Emmanuel Dupuy, French analyst and president of the Institute for Prosperity and Security in Europe (IPSE), was one of the participants in the 2nd Sahel-Europe Dialogue Forum. In an interview with Atalayar, he discusses the new actors in Africa - Russia and Turkey - and international involvement in the Sahel region.
How does France perceive Russia's current role in the Sahel?
France perceives Russia as a disruptive actor, an actor that has come to change its political, military and diplomatic positioning in the region. And this is not only the case in Mali, where Wagner's troops are present; Russia is currently present in some fifteen countries on the African continent. Moscow bases its expansion on some twenty defence agreements signed with these nations. France sometimes perceives this strategy as a competition.
Take the case of Mali, where there is a defence agreement with Russia dating back to June 2019. However, Russia had not offered its assistance, as France did, to help fight armed terrorist groups. I also think it is worth noting that France's perception of Russia has obviously worsened since 24 February, when the invasion of Ukraine began. On the other hand, France realised, too late, that the Russian presence on the African continent has only one objective: to take advantage of the weakening of France's perception on the continent.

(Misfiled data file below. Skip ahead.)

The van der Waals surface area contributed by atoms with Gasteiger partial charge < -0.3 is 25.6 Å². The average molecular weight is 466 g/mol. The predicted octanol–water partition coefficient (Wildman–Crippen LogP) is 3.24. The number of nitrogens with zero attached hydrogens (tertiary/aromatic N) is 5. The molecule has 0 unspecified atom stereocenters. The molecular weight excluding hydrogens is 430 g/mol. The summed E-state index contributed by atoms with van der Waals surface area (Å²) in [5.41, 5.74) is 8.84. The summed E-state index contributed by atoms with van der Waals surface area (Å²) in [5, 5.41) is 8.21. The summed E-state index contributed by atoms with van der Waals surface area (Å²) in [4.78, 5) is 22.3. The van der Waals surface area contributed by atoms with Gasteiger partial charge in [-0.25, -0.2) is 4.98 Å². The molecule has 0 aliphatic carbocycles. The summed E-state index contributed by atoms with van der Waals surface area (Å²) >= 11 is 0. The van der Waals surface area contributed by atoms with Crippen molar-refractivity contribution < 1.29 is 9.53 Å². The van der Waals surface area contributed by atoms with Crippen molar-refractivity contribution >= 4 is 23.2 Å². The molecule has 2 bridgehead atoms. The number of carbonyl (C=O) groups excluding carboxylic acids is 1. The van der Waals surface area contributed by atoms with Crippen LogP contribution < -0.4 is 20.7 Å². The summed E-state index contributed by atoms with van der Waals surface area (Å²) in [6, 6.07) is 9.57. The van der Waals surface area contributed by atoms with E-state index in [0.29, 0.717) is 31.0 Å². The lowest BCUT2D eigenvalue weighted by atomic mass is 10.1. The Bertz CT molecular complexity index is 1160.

It is also useful to recall that France is very much focused on Wagner, the Russian private military company whose objectives and interests are those of Moscow, which, for the past nine years, has been carrying out disinformation actions to cast doubt on the achievements of France's role in the fight against terrorism.
So, to answer very succinctly, France is concerned that Russia, through Wagner, is encouraging and promoting criticism of the French presence in Africa. It is not about Russia's presence on the African continent so much as the fact that this is accompanied by a decline in the positive perception of France on the African continent.
In one of your speeches, you spoke of Bayraktar diplomacy. Is Turkey trying to gain influence in the region through military cooperation?
Yes, through military cooperation and also through its commercial diplomacy. UAVs are an example of this. But so are investments by construction companies, Turkish products that sometimes compete with French products, in particular in the field of cosmetics or in the field of medicines. So yes, Turkey is playing the same game as Russia, but perhaps with more legitimacy within the continent.
Firstly, because Turkey's presence is older than that of Russia. In particular, through the Ottoman Empire, which was present for about four centuries on the African continent. On the other hand, the religious element is very present, which favours Turkish anchoring.
Analysts and the media have even described the Operation Barkhane as a failure. Can you report on this mission and its consequences?
I wouldn't say it was a failure. I would say that Operation Barkhane is the consequence of a first operation, Operation Serval, which was a success overall.
The French intervened in January 2013 and made it possible to liberate the territories that had been conquered by the armed terrorist groups and, therefore, the main cities that had been conquered by the terrorists were liberated. This is a major achievement of Operation Serval. The difficulty is that we wanted to transform Operation Serval into Operation Barkhane. But because we did not mobilise enough men, because we did not give enough scope to our action and because we considered Operation Barkhane to be a Serval Operation, the armed terrorist groups multiplied and dispersed.